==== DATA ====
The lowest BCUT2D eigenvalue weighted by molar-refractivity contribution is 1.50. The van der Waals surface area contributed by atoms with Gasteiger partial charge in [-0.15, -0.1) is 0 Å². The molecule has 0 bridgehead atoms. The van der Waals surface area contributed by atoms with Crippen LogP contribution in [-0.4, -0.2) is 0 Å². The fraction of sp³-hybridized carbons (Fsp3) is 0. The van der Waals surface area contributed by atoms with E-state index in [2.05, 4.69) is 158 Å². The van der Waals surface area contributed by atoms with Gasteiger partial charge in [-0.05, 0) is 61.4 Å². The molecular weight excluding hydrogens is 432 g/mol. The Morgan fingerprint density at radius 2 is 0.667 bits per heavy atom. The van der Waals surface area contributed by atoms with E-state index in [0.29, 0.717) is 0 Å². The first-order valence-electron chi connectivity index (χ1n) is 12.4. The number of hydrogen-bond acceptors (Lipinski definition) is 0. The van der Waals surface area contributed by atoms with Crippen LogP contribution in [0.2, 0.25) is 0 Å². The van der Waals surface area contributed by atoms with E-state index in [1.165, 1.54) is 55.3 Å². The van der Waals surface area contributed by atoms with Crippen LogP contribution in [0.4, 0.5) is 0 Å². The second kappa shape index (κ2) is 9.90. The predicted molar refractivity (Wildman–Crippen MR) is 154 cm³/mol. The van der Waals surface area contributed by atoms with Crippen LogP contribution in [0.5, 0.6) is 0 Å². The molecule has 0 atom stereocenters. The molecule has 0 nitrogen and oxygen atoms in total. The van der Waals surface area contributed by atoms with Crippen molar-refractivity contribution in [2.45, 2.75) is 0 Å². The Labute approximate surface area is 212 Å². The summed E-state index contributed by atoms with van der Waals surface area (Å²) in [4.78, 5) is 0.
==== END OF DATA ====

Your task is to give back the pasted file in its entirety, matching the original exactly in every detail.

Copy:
The lowest BCUT2D eigenvalue weighted by molar-refractivity contribution is 1.50. The van der Waals surface area contributed by atoms with Gasteiger partial charge in [-0.15, -0.1) is 0 Å². The molecule has 0 bridgehead atoms. The van der Waals surface area contributed by atoms with Crippen LogP contribution in [-0.4, -0.2) is 0 Å². The fraction of sp³-hybridized carbons (Fsp3) is 0. The van der Waals surface area contributed by atoms with E-state index in [2.05, 4.69) is 158 Å². The van der Waals surface area contributed by atoms with Gasteiger partial charge in [-0.05, 0) is 61.4 Å². The molecular weight excluding hydrogens is 432 g/mol. The Morgan fingerprint density at radius 2 is 0.667 bits per heavy atom. The van der Waals surface area contributed by atoms with E-state index in [0.29, 0.717) is 0 Å². The first-order valence-electron chi connectivity index (χ1n) is 12.4. The number of hydrogen-bond acceptors (Lipinski definition) is 0. The van der Waals surface area contributed by atoms with Crippen LogP contribution in [0.2, 0.25) is 0 Å². The van der Waals surface area contributed by atoms with E-state index in [1.165, 1.54) is 55.3 Å². The van der Waals surface area contributed by atoms with Crippen LogP contribution in [0.4, 0.5) is 0 Å². The second kappa shape index (κ2) is 9.90. The predicted molar refractivity (Wildman–Crippen MR) is 154 cm³/mol. The van der Waals surface area contributed by atoms with Crippen LogP contribution in [0.5, 0.6) is 0 Å². The molecule has 0 atom stereocenters. The molecule has 0 nitrogen and oxygen atoms in total. The van der Waals surface area contributed by atoms with Crippen molar-refractivity contribution in [2.45, 2.75) is 0 Å². The Labute approximate surface area is 212 Å². The summed E-state index contributed by atoms with van der Waals surface area (Å²) in [4.78, 5) is 0.